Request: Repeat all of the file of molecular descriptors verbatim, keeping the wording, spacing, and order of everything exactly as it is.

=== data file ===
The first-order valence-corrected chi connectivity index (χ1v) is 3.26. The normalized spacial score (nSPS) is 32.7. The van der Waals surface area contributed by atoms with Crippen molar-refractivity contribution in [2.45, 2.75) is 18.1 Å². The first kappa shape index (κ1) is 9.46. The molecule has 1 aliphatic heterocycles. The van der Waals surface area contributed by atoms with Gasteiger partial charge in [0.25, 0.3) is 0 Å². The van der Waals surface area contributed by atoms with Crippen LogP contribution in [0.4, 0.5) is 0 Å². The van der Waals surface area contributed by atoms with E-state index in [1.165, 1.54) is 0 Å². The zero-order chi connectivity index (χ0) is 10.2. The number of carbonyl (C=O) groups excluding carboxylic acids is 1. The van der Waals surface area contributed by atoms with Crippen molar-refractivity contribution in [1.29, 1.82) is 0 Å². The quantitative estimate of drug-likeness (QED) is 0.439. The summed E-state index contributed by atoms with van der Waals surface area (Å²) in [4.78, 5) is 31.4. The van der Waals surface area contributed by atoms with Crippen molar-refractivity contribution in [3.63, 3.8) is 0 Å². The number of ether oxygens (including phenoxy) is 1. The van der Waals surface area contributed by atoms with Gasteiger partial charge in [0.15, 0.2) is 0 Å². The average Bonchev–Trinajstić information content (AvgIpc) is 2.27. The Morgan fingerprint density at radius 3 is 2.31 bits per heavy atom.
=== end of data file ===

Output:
The first-order valence-corrected chi connectivity index (χ1v) is 3.26. The normalized spacial score (nSPS) is 32.7. The van der Waals surface area contributed by atoms with Crippen molar-refractivity contribution in [2.45, 2.75) is 18.1 Å². The first kappa shape index (κ1) is 9.46. The molecule has 1 aliphatic heterocycles. The van der Waals surface area contributed by atoms with Gasteiger partial charge in [0.25, 0.3) is 0 Å². The van der Waals surface area contributed by atoms with Crippen LogP contribution in [0.4, 0.5) is 0 Å². The van der Waals surface area contributed by atoms with E-state index in [1.165, 1.54) is 0 Å². The zero-order chi connectivity index (χ0) is 10.2. The number of carbonyl (C=O) groups excluding carboxylic acids is 1. The van der Waals surface area contributed by atoms with Crippen molar-refractivity contribution in [1.29, 1.82) is 0 Å². The quantitative estimate of drug-likeness (QED) is 0.439. The summed E-state index contributed by atoms with van der Waals surface area (Å²) in [4.78, 5) is 31.4. The van der Waals surface area contributed by atoms with Crippen molar-refractivity contribution in [3.63, 3.8) is 0 Å². The number of ether oxygens (including phenoxy) is 1. The van der Waals surface area contributed by atoms with Gasteiger partial charge in [0.15, 0.2) is 0 Å². The average Bonchev–Trinajstić information content (AvgIpc) is 2.27. The Morgan fingerprint density at radius 3 is 2.31 bits per heavy atom.